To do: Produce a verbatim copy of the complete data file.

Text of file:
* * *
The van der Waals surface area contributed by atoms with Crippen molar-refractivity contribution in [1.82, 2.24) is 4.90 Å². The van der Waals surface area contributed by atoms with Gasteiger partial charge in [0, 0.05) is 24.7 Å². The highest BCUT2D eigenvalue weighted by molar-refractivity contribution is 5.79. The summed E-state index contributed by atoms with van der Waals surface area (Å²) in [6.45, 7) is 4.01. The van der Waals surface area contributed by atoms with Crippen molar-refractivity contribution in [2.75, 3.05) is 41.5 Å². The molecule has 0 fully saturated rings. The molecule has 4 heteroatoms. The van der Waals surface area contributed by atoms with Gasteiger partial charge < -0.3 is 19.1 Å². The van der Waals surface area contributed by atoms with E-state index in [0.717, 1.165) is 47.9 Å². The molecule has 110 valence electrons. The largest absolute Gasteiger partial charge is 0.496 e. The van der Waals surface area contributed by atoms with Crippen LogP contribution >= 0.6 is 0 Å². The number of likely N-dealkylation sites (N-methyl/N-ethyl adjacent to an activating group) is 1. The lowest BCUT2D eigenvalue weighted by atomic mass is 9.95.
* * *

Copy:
The van der Waals surface area contributed by atoms with Crippen molar-refractivity contribution in [1.82, 2.24) is 4.90 Å². The van der Waals surface area contributed by atoms with Gasteiger partial charge in [0, 0.05) is 24.7 Å². The highest BCUT2D eigenvalue weighted by molar-refractivity contribution is 5.79. The summed E-state index contributed by atoms with van der Waals surface area (Å²) in [6.45, 7) is 4.01. The van der Waals surface area contributed by atoms with Crippen molar-refractivity contribution in [2.75, 3.05) is 41.5 Å². The molecule has 0 fully saturated rings. The molecule has 4 heteroatoms. The van der Waals surface area contributed by atoms with Gasteiger partial charge < -0.3 is 19.1 Å². The van der Waals surface area contributed by atoms with E-state index in [0.717, 1.165) is 47.9 Å². The molecule has 110 valence electrons. The largest absolute Gasteiger partial charge is 0.496 e. The van der Waals surface area contributed by atoms with Crippen LogP contribution >= 0.6 is 0 Å². The number of likely N-dealkylation sites (N-methyl/N-ethyl adjacent to an activating group) is 1. The lowest BCUT2D eigenvalue weighted by atomic mass is 9.95.